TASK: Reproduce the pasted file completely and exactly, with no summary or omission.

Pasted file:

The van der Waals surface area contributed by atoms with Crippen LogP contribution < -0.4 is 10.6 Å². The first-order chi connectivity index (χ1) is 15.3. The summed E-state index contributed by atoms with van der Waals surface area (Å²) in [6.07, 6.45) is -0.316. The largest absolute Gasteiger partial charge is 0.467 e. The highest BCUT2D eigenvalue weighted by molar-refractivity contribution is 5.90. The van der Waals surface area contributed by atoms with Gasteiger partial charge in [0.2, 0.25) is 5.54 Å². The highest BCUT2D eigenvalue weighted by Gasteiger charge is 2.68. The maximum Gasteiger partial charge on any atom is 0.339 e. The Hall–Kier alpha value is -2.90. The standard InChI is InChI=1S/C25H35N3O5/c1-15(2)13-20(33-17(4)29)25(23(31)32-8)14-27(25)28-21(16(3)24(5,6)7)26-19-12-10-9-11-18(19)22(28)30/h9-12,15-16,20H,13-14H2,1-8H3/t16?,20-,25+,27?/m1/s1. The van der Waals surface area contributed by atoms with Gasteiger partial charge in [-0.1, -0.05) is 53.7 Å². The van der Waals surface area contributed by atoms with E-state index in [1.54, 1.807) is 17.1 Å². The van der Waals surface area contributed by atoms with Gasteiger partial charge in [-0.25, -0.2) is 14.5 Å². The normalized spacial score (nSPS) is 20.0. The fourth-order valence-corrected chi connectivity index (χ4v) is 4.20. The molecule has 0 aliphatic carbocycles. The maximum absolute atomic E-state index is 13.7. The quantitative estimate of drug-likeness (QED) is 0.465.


The van der Waals surface area contributed by atoms with Crippen LogP contribution < -0.4 is 10.6 Å². The first-order chi connectivity index (χ1) is 15.3. The summed E-state index contributed by atoms with van der Waals surface area (Å²) in [6.07, 6.45) is -0.316. The largest absolute Gasteiger partial charge is 0.467 e. The highest BCUT2D eigenvalue weighted by molar-refractivity contribution is 5.90. The van der Waals surface area contributed by atoms with Gasteiger partial charge in [0.2, 0.25) is 5.54 Å². The highest BCUT2D eigenvalue weighted by Gasteiger charge is 2.68. The maximum Gasteiger partial charge on any atom is 0.339 e. The Hall–Kier alpha value is -2.90. The standard InChI is InChI=1S/C25H35N3O5/c1-15(2)13-20(33-17(4)29)25(23(31)32-8)14-27(25)28-21(16(3)24(5,6)7)26-19-12-10-9-11-18(19)22(28)30/h9-12,15-16,20H,13-14H2,1-8H3/t16?,20-,25+,27?/m1/s1. The van der Waals surface area contributed by atoms with Gasteiger partial charge in [-0.1, -0.05) is 53.7 Å². The van der Waals surface area contributed by atoms with E-state index in [1.54, 1.807) is 17.1 Å². The van der Waals surface area contributed by atoms with Gasteiger partial charge in [-0.25, -0.2) is 14.5 Å². The normalized spacial score (nSPS) is 20.0. The fourth-order valence-corrected chi connectivity index (χ4v) is 4.20. The molecule has 0 aliphatic carbocycles. The maximum absolute atomic E-state index is 13.7. The quantitative estimate of drug-likeness (QED) is 0.465.